White House Cliffs Trail Head
2. This next segment follows a small creek bed, with the trail sometimes running along the stream, other times actually in the stream. So old shoes are helpful. In dryer months, this stream doesn't run. After a time it becomes clear this trail is actually part of an old logging road. It's fairly easy to follow the trail at this point and the elevation gain is gradual. Eventually, you'll reach a high point (saddle, gap) where the continuing logging road starts to descend. At this saddle, look to your right and you'll see the trail continues.

Can you see the trail? :)
3. This is where it gets steep. And the trail isn't always so clear. Occasionally you'll find a helpful orange or pink flag, but these are few and far between. Watch your footing and pay attention to where you're going. It's easy to get turned around. You will soon arrive at a very obvious survey marker (photo below), and the trail makes another sharp right hand turn. Pay attention to where you just came from, this is the only point at which I had a hard time figuring out where to go when coming back down the mountain. The trail now become (gasp) even steeper as it follows the ridge up to the top. Keep at it and your efforts will be rewarded with amazing panoramic views.  There are times near the top where the trail is a little unclear, but again, take your time and look things over. This will be helpful when coming back down!


Survey marker where trail takes sharp turn
Additional Descriptions and Resources:
Monkey's Mask (scroll down after clicking)
RATreks
Far Outside the Wire

For a terrific map of the White House Cliffs Trail, click here.
For a helpful map giving an overview of the trails of Rocky Fork, click here.

The photo at the very top was my favorite from my  trip... and it's from my iPhone. So glad I carried up all my gear only to have the iPhone out-perform my Nikon.  Ugh. :P

Sunday, September 21, 2014

Osceola Island


Went for a walk around Osceola Island yesterday evening and took some photos with the new iPhone 6. It's amazing how far cell phone camera technology has come in the last 10 years. I think my first flip phone had a whopping 1.3 mega pixels - and the images weren't anything you'd ever print or do much of anything with. Today there are colleges offering iPhone photography courses.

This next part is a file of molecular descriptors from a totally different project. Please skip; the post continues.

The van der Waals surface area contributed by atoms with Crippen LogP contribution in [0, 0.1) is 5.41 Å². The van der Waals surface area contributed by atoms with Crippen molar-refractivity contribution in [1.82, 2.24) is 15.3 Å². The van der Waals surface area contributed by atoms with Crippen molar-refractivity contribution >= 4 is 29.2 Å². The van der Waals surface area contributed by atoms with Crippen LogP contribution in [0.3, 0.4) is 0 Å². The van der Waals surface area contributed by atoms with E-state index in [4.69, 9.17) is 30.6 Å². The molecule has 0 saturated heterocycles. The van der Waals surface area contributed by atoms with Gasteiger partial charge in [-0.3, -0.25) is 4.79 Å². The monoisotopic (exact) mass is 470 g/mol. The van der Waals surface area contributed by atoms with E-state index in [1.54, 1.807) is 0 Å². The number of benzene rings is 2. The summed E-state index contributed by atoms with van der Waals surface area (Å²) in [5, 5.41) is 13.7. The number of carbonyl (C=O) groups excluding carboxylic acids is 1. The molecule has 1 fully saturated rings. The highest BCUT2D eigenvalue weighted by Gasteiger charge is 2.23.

Osceola Island is a terrific place to have a picnic and then explore. It's located a mile below South Holston Dam outside of Bristol, TN. A footbridge leads visitors to a 1.8 mile long gravel trail around the island (map here). On both sides of the island are the unique weir dams you see in the photos. Designed to aerate the river below, the waterfalls only flow when the dam is generating electricity. You can find out when they are generating by clicking here.

Here is a PDF map of the nearby area.

Because the dam generates electricity by pulling water from the bottom of South Holston Reservoir, the water in the river below the dam (called the tailwaters) is very cold. In fact, even on a hot summer day, the water temperature will only be in the mid-50s at midday. Perfect conditions for trout fishing.

Monday, September 15, 2014

veiled beauty

Poetry lifts the veil from the hidden beauty of the world, and makes familiar objects be as if they were not familiar.
--Percy Bysshe Shelley (1792-1822) English Romantic Poet.

Above: View from Grassy Ridge in the Roan Highlands.

Saturday, September 13, 2014

vibrant poser

The more ugly, older, more cantankerous, more ill and poorer I become, the more I try to make amends by making my colors more vibrant, more balanced and beaming.
--Vincent van Gogh (1853-1890) Dutch Painter.

Above: An eastern newt, also known as a red eft. I found this little guy along the trail on Grassy Ridge, he struck a nice pose for me on this rock. :)